Highgroove Music

Supporting a community of musicians who seek to grow from sharing experiences and industry insight. This site is dedicated to exploring music marketing from the Indie artists perspective. Please contact me if you need help with marketing your music.

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Location: Rogers, Arkansas, United States

Friday, December 16, 2005

Shortest Distance Between Two Points

One of my favorite movies is Dumb and Dumber. dog car Yeah, I know that says a lot about me but the movie has some great lessons for musicians. Remember the part when Harry is asleep while Lloyd is driving through Kansas? They stop in Colorado to eat and then get back in the car. Lloyd went to sleep and Harry gets back on the highway and drives 200 miles back into Kansas before they figure out what happened! Eventually, they turn around and make it to Aspen, Colorado but they waste valuable time zig zagging back and forth. Without a marketing plan and some set goals, your band is as lost as Harry and Lloyd.

For new bands, there is nothing more important than laying a solid foundation for success as early as possible. It's easy to get caught up in the art of music-making and overlook the business of music simply because that stuff is no fun. Over the years I've noticed a nasty cycle that most indie bands are familiar with. Here's how it usually goes down: You've been jamming together for some time as a band and recognize that you all have special connection in music. The band decides to get some shows and play live around town. A three song demo is recorded in somebody's bathroom (for that nice reverb effect) by somebody in the band with pirated version of ProTools. The most outgoing person in the band becomes the booking agent and ends up overwhelmed doing all the business of the band. This causes major conflict within the band. The band decides to go "pro" while gigging only once per month in local dives for $50 per show. Attendance at shows reaches an all time high at 40! The band gets stiffed by 5 out of 10 venues. The promoter cites low attendance as the reason. A year passes and the band still has no product; no album, no glossy photos, no website, no merchandise, no direction and no money. A second year passes and the band still has no product, no album, no glossy photos, no website, no merchandise, no direction and no money. Now the band is desperately hoping a record label will save them from abject poverty. In reality, this band would be a huge risk to a record label. (Learn why in the next post)

Friday, June 10, 2005

It's More Blessed to Give Than to Receive (Part II)

Eleven solid years in a professional sales career has taught me to take the time to ask others what their needs are and help them first, and they will almost magically be compelled to help me with my needs. I've tested this principle time after time and found it to be very solid. When you are developing a relationship, take the time to ask the other person questions about the things that are important to them. Sometimes it can be as simple as pleasantness. Try to avoid calling the person just to hound them about doing something for you, especially putting their name on the line to help you get a booking. You can be sure that this approach will turn them off. Instead start your conversation by asking them good questions about them and their business. If you note their preferences, concerns and needs, you will be better equipped to offer something valuable to them.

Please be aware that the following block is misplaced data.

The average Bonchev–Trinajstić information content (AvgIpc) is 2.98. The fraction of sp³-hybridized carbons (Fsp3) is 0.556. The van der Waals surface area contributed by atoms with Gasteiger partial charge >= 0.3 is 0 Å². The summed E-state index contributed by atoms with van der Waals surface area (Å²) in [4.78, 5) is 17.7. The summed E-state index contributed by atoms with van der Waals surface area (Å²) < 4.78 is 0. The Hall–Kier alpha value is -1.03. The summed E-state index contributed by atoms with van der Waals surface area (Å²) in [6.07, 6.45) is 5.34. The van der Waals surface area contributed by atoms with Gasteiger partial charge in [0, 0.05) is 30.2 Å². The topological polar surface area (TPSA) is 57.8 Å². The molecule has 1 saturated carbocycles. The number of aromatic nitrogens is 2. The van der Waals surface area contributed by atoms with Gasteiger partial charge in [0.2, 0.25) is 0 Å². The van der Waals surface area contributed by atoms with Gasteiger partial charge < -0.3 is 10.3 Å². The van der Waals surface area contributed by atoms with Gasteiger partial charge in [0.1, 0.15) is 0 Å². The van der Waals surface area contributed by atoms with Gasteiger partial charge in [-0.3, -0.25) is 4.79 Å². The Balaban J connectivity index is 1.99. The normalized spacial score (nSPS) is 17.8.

In the 90's, I was working as a salesperson in the beverage industry. There was a Kroger manager who was a real tough nut to crack and I had a tough time convincing him to let me put up displays around the store. I would storm in his office and tell him all the great things I wanted to do with Dr. Pepper in his store. I never let him get in a word! The more I approached him this way, the more he would try to avoid me. One day, I overheard him talking to another rep about his interest in flyfishing and that he wished he knew of an outfitter on the White River who could put him on some good trout fishing opportunities. Well, It just so happened that I had a buddy who was a guide on the White River who would be a perfect fit. This time I approached the Kroger manager and told him that I had overheard his conversation about flyfishing. He was surprised to know that I was into flyfishing. I told him about my buddy and he even called him right then and there to set up his trip. After I had helped him with his flyfishing trip, he let me put up displays all over the store. But I made a note of this experience and found that selling starts with an earnest effort help others. So next time you make a call to network, remember it is more blessed to give than to receive.

It's More Bledded to Give Than to Receive

Over the last couple of weeks I've been reflecting on some good principles for anyone in business but especially folks in the music business. This first principle can apply to anyone who is networking the industry and building contacts or the artist who is just working with the team of people who support what they do from day to day. You can even apply this principle to friends and family with great success.

When you first help other people meet their needs, they will be more willing to help you. I remember when I was very new to the game and I was calling music industry folks to network. Often, I was so focused in on what I wanted out of the call, I missed the opportunity to hear the other persons needs and three things would result: 1. They would avoid my future calls. 2. They called me a lot less and 3. They secretly resented my self-centeredness. My ambition had bit me in the rear end. As a rookie, I had a lot to learn.

Monday, May 16, 2005

Interview with You Before Me (Part 2)

Rob Dunning talks about how attitude affects your approach to networking. Listen to the interview by clicking on the play button:
this is an audio post - click to play

Interview with You Before Me (Part 1)

Rob Dunning talks about how he approaches networking and booking new venues. Listen to the interview by clicking on the play button:
this is an audio post - click to play